Recognize that you're not alone. Even the best can feel the worst!
The question of belonging is scary. Once you feel it, it can be hard to get over it, even when you establish your footing in the design world. Oftentimes you feel unqualified to be in the position you're in - I know that I certainly do. And that feeling piles up, until you're convinced you simply just don't belong.
Those who know this feeling might know it as "Imposter's Syndrome". Some other people might call it just a phase.
The doubt really gets to you and I was really tested by my limitations. No matter what you call it, this doubt is a real challenge and can really affect how you perform. It can be a real roadblock and can deflate a lot of the enthusiasm, motivation, or energy you have for design. So how do you overcome it?
One of the best things you can do for yourself is set yourself realistic expectations, as I mentioned earlier (without giving up your ambitions). But, on top of that, recognize that you're not alone in this design journey. You're not the first person to feel this apprehension, and you're definitely not the last.
Part of this recognition should come with the realization that even the best designers can sometimes still feel like they don't belong. One of my friends at Middlebury, a student-designer with one of the best eyes for design I've ever seen, has told me that he still feels doubt on a daily basis because he's surrounded himself with other designers who are more experienced and successful than he is. But, in order to overcome his apprehension, all he has to do is look around at his circumstances and recognize that he is set up for success! And, once he has more experience and success under his belt, he'll be just like the designers around him (if not better!).
Some Helpful Tips
My experience with DesignerUp is a perfect example of how you can reinvent your skillset as a designer with the right mindset, the right guidance, and the right opportunity. I was lucky enough to meet my own mentors here at DesignerUp, and the course in Product Design offered by the school is a perfect opportunity to find your own mentor.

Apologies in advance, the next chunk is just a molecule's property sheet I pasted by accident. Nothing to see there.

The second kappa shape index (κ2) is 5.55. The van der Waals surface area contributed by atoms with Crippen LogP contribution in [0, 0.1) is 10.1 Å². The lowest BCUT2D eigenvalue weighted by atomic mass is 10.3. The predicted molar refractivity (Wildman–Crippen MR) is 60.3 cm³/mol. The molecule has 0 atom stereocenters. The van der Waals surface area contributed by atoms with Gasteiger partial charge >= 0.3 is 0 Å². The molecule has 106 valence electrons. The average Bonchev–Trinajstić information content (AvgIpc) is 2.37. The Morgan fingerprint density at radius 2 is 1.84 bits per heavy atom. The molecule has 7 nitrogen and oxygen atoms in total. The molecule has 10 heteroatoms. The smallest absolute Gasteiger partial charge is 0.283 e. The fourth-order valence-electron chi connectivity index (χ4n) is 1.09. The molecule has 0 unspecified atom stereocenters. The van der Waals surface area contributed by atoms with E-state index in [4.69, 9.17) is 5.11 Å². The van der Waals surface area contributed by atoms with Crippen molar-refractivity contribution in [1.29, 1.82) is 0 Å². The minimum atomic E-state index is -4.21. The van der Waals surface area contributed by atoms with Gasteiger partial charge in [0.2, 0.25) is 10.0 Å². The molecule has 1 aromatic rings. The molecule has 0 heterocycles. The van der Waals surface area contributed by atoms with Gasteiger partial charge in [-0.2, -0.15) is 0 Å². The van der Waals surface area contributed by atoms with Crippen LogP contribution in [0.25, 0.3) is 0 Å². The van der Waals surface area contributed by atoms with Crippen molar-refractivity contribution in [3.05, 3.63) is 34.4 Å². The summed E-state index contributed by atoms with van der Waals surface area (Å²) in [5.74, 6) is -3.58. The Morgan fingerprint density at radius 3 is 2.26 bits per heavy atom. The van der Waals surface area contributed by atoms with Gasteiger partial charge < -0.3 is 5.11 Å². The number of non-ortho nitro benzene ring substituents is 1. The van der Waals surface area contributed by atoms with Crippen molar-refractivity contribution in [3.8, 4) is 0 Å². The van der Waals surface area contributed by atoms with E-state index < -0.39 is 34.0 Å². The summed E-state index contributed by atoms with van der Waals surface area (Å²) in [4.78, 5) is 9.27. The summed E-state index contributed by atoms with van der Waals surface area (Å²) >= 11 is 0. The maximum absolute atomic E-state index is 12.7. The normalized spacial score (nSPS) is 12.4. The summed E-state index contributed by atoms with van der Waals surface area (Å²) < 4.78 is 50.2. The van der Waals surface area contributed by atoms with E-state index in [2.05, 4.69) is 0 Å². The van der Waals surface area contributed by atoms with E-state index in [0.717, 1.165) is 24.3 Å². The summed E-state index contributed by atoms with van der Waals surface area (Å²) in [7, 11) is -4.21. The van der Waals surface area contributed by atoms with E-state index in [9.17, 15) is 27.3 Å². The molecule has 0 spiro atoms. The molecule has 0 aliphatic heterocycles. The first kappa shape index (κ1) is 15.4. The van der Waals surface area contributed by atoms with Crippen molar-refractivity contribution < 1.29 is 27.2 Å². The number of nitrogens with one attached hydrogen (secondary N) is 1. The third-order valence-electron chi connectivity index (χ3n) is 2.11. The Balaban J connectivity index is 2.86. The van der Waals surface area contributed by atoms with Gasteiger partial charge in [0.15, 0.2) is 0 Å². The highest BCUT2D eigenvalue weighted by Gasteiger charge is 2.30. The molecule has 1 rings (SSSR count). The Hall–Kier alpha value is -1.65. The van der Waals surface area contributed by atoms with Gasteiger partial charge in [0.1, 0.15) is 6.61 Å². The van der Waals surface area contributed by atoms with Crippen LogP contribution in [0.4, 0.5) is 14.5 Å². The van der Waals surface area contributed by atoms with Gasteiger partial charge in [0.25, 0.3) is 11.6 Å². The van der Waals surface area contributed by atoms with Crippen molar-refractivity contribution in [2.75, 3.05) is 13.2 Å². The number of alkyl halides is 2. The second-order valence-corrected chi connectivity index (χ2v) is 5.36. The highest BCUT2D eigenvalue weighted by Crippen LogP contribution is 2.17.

Finding and establishing a relationship with a mentor when stepping into design is, in my opinion, one of the best moves you can make for yourself. Design is intimidating in part because there is so much out there to wrap your head around - there are dozens of tools and principles and skills to master, and having a mentor to steer you in the right direction can bring some order to your journey. Mentorship is one of the pillars of the DesignerUp Product Design course, and I could not recommend it more!
The course does so much more than just give you a good mentor, too. It also exposes you to plenty of the skills, shortcuts, and other tidbits that separate good designers from great designers. And, because Elizabeth (the awesome co-founder and teacher) who leads the course is a professional and mindful designer herself, she can help you grasp some of these techniques that took other designers extensive trial and error to figure out.
This all works back to the reason I wrote this article in the place - that nagging feeling.
Do I belong here?
The tough reality is, even if you do set realistic expectations, open yourself to failure, and recognize your circumstances, that feeling may never go away. But, no matter what experience level you have or what success you've achieved, just know that we believe in you. And we DO think that you belong here. Finding a good teacher is a great start, but there are so many different paths you can take. Whatever you choose to do, know that you have a strong community behind you!